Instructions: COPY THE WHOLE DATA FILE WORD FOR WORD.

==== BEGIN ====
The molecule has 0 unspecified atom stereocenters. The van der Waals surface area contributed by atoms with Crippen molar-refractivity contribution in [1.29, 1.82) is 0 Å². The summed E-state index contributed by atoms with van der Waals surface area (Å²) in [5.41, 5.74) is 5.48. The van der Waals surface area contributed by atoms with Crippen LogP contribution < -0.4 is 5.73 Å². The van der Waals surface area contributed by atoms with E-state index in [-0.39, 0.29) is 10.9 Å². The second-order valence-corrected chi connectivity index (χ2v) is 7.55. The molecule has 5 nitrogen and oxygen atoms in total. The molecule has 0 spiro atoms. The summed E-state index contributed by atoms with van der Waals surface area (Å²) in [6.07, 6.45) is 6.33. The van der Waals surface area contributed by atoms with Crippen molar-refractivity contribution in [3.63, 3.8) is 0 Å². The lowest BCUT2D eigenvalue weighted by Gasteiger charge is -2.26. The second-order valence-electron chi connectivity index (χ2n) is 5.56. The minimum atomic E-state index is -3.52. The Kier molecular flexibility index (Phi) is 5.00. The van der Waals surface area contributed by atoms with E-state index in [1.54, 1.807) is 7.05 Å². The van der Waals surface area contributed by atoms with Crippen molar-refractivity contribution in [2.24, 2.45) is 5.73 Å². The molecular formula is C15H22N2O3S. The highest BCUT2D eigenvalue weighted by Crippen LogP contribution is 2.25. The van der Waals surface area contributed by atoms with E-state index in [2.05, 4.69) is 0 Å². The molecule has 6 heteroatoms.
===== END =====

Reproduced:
The molecule has 0 unspecified atom stereocenters. The van der Waals surface area contributed by atoms with Crippen molar-refractivity contribution in [1.29, 1.82) is 0 Å². The summed E-state index contributed by atoms with van der Waals surface area (Å²) in [5.41, 5.74) is 5.48. The van der Waals surface area contributed by atoms with Crippen LogP contribution < -0.4 is 5.73 Å². The van der Waals surface area contributed by atoms with E-state index in [-0.39, 0.29) is 10.9 Å². The second-order valence-corrected chi connectivity index (χ2v) is 7.55. The molecule has 5 nitrogen and oxygen atoms in total. The molecule has 0 spiro atoms. The summed E-state index contributed by atoms with van der Waals surface area (Å²) in [6.07, 6.45) is 6.33. The van der Waals surface area contributed by atoms with Crippen molar-refractivity contribution in [3.63, 3.8) is 0 Å². The lowest BCUT2D eigenvalue weighted by Gasteiger charge is -2.26. The second-order valence-electron chi connectivity index (χ2n) is 5.56. The minimum atomic E-state index is -3.52. The Kier molecular flexibility index (Phi) is 5.00. The van der Waals surface area contributed by atoms with E-state index in [1.54, 1.807) is 7.05 Å². The van der Waals surface area contributed by atoms with Crippen molar-refractivity contribution in [2.24, 2.45) is 5.73 Å². The molecular formula is C15H22N2O3S. The highest BCUT2D eigenvalue weighted by Crippen LogP contribution is 2.25. The van der Waals surface area contributed by atoms with E-state index in [2.05, 4.69) is 0 Å². The molecule has 6 heteroatoms.